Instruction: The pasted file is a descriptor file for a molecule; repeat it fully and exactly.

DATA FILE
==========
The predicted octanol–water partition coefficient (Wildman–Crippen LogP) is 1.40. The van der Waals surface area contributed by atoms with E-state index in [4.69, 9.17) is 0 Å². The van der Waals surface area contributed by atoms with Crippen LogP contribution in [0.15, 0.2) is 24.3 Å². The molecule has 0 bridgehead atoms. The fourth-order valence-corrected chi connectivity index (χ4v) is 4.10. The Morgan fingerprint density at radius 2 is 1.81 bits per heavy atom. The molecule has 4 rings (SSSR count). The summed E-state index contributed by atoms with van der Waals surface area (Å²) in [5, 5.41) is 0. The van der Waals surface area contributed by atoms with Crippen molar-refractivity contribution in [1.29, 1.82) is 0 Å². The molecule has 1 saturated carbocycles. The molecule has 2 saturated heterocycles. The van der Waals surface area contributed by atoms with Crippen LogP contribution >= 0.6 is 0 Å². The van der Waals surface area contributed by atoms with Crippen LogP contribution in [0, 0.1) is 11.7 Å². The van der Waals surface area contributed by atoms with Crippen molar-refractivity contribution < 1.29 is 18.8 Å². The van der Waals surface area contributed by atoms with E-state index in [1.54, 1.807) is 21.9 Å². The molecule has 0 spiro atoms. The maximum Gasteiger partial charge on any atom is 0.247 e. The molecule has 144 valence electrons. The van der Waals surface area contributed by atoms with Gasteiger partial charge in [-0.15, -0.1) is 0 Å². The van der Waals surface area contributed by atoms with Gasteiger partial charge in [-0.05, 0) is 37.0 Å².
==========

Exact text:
The predicted octanol–water partition coefficient (Wildman–Crippen LogP) is 1.40. The van der Waals surface area contributed by atoms with E-state index in [4.69, 9.17) is 0 Å². The van der Waals surface area contributed by atoms with Crippen LogP contribution in [0.15, 0.2) is 24.3 Å². The molecule has 0 bridgehead atoms. The fourth-order valence-corrected chi connectivity index (χ4v) is 4.10. The Morgan fingerprint density at radius 2 is 1.81 bits per heavy atom. The molecule has 4 rings (SSSR count). The summed E-state index contributed by atoms with van der Waals surface area (Å²) in [5, 5.41) is 0. The van der Waals surface area contributed by atoms with Crippen molar-refractivity contribution in [1.29, 1.82) is 0 Å². The molecule has 1 saturated carbocycles. The molecule has 2 saturated heterocycles. The van der Waals surface area contributed by atoms with Crippen LogP contribution >= 0.6 is 0 Å². The van der Waals surface area contributed by atoms with Crippen LogP contribution in [0, 0.1) is 11.7 Å². The van der Waals surface area contributed by atoms with Crippen molar-refractivity contribution < 1.29 is 18.8 Å². The van der Waals surface area contributed by atoms with E-state index in [1.54, 1.807) is 21.9 Å². The molecule has 0 spiro atoms. The maximum Gasteiger partial charge on any atom is 0.247 e. The molecule has 144 valence electrons. The van der Waals surface area contributed by atoms with Gasteiger partial charge in [-0.15, -0.1) is 0 Å². The van der Waals surface area contributed by atoms with Gasteiger partial charge in [-0.05, 0) is 37.0 Å².